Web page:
Last Wednesday, a federal appeals court ordered the Environmental protection Agency (EPA) to update its 17-year-old standards for lead levels in paint and soil.

The Court of Appeals for Ninth Circuit ruled that EPA had taken a liberal amount of time to act on a 2009 petition from several public health and environmental groups asking for tougher regulations on lead. In a 2-to-1 ruling, the court found that the EPA has a duty to update its lead paint rules following years of new scientific evidence that its current standards are insufficient in preventing lead poisoning. Now, the EPA has 90 days to propose a new standard and one year to finalize it.

"This is going to protect the brains of thousands of children across the country. It's going to mean that children that otherwise would have developed very elevated blood lead levels will be protected from the damage associate with that, assuming EPA follows the court order," Eve C. Gartner, a staff attorney for Earthjustice representing some of the environmental groups in court, said in a press release.

Since 2009, public health and environmental groups have pushed for stricter regulation of lead. Lead-based paint in particular has been a source of toxic lead exposure in everyday settings. Lead-based paint was banned in the United States in 1978 but remains in many older homes. When paint flakes off or is disturbed, the paint chips and dust can be inhaled or ingested by occupants.

In recent years, lead poisoning epidemics have cropped up nationwide - often times with children as the primary victims. Lead poisoning is cumulative and even small amounts of exposure over a lifetime can cause irreversible cognitive delays, bone damage, kidney damage and organ failure.

As recently as 2016, a study from the National Bureau of Economic Research found that even minuscule differences in childhood lead exposure can have lasting impact on educational performances. Researchers compared test scores and lead-exposure levels of children who benefited from a lead remediation program in Rhode Island against children who did not. They found that single microgram increase in the amount of lead in a child's bloodstream correlated with a one-point drop in reading comprehension. Moreover, a single microgram decrease in blood lead levels correlated with higher test scores.

With stricter lead laws, childhood lead poisoning can be a thing of the past. Still, petitioners are hopeful but not relieved with the court order.

"That's the hurtful thing, how many children could have been prevented from suffering the pains of lead poisoning," Zakia Rafiqa Shabazz, founder of United Parents Against Lead, said in a recent press release.

Activists lament the decade-long stall to receive action from their petition in 2009 - first with the Obama administration agreeing to update lead standards but not setting any plans in 2011 and again with the Trump administration initially asking to delay a new standard until 2020. As a result, some activists are not optimistic about EPA's dedication to lead poisoning prevention.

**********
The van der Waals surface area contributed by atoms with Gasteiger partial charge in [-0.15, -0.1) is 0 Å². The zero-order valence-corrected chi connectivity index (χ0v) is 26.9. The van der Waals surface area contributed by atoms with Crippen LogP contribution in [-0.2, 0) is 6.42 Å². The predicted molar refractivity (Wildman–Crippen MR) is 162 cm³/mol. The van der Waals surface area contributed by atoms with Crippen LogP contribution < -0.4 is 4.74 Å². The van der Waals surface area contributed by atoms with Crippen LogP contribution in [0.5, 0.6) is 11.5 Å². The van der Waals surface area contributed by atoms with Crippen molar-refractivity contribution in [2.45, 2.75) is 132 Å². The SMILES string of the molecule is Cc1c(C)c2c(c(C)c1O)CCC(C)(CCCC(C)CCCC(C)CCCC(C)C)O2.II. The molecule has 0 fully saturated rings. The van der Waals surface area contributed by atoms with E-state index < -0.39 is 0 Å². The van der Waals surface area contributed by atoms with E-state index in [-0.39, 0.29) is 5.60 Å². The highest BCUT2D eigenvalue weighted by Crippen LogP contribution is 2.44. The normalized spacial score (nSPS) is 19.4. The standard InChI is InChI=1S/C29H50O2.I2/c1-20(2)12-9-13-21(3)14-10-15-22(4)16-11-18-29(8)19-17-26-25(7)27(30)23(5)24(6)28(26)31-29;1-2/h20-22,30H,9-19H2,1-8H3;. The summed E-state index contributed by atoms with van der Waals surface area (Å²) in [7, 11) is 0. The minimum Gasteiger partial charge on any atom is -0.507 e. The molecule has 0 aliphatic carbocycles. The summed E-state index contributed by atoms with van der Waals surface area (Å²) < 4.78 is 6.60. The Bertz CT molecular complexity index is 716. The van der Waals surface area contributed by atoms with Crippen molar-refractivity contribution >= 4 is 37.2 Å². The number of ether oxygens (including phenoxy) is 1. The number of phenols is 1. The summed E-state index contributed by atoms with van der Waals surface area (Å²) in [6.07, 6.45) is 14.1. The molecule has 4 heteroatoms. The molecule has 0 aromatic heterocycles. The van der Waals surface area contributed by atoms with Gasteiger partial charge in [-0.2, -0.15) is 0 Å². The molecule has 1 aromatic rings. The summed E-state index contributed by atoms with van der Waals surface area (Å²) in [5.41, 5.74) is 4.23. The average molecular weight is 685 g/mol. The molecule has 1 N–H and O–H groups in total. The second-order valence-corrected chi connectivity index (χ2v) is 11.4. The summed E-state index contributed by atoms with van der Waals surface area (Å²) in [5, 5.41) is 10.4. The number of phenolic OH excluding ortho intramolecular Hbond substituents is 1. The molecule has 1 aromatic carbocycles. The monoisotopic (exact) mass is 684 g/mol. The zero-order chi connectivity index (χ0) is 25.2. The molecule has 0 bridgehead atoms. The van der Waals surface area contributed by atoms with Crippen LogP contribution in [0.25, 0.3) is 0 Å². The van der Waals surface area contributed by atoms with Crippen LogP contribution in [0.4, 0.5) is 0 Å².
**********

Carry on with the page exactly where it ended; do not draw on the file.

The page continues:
"They never contested that the standard needed to be updated. They just didn't prioritize protecting kids from lead," Eve C. Gartner, staff attorney for Earthjustice, said in a recent press release.

The new lead standard proposal from EPA - the first phase of the court order - can be expected by April.

To learn more about the court case, visit the appeals publication. To learn more about lead and how to get involved in this important industry, visit Zack Academy's lead homepage.

Wednesday, January 3, 2018

Asbestos Masters LLC Joins Zack Academy to Offer Asbestos Training in Colorado


Fort Lauderdale, FL (January 3, 2018) - Zack Academy (, a national provider of certification and training courses, announced today that it has partnered with Asbestos Masters LLC to offer asbestos training in Colorado.

Based in Denver, Colorado, Asbestos Masters LLC is an EPA accredited asbestos trainer. Asbestos Masters LLC teaches courses such for Asbestos Supervisors, Asbestos Inspectors, Asbestos Project Designers, and Asbestos Workers. Upcoming courses include an Asbestos Contractor / Supervisor course starting January 29th, and an Asbestos Worker / Handler course starting January 8th. If you’re in the Denver area completing one of these courses could be a great start to your New Year!

"This new partnership helps us bring asbestos courses to the great state of Colorado," said Zachary Rose, founder and CEO of Zack Academy. “We are excited to help properly train asbestos professionals in the area and look forward to a mutually prosperous relationship.”

About Asbestos Masters:
Asbestos Masters is Colorado's leader for environmental, health and safety training. Asbestos Masters provide quality training by using experienced instructors, a fully equipped facility located in Montbello, Colorado with real life demonstrations, state of-the-art equipment, and hands-on training. Asbestos Masters also travels statewide to provide custom training to fit your needs.

About Zack Academy:
Zack Academy is a leading online marketplace for career-oriented training and certification courses, offering classes and seminars across the United States in areas including software and programming training; construction; contractor licensing and renewal; lead, asbestos and mold certification; LEED exam prep; stormwater and water management; solar training; cleaning/restoration/water damage; business practices; analytics; and more. Zack Academy provides a one-stop shop for career and certification training in partnership with hundreds of local training companies across the United States.

Release Contact:
Peter Sfraga
Marketing Manager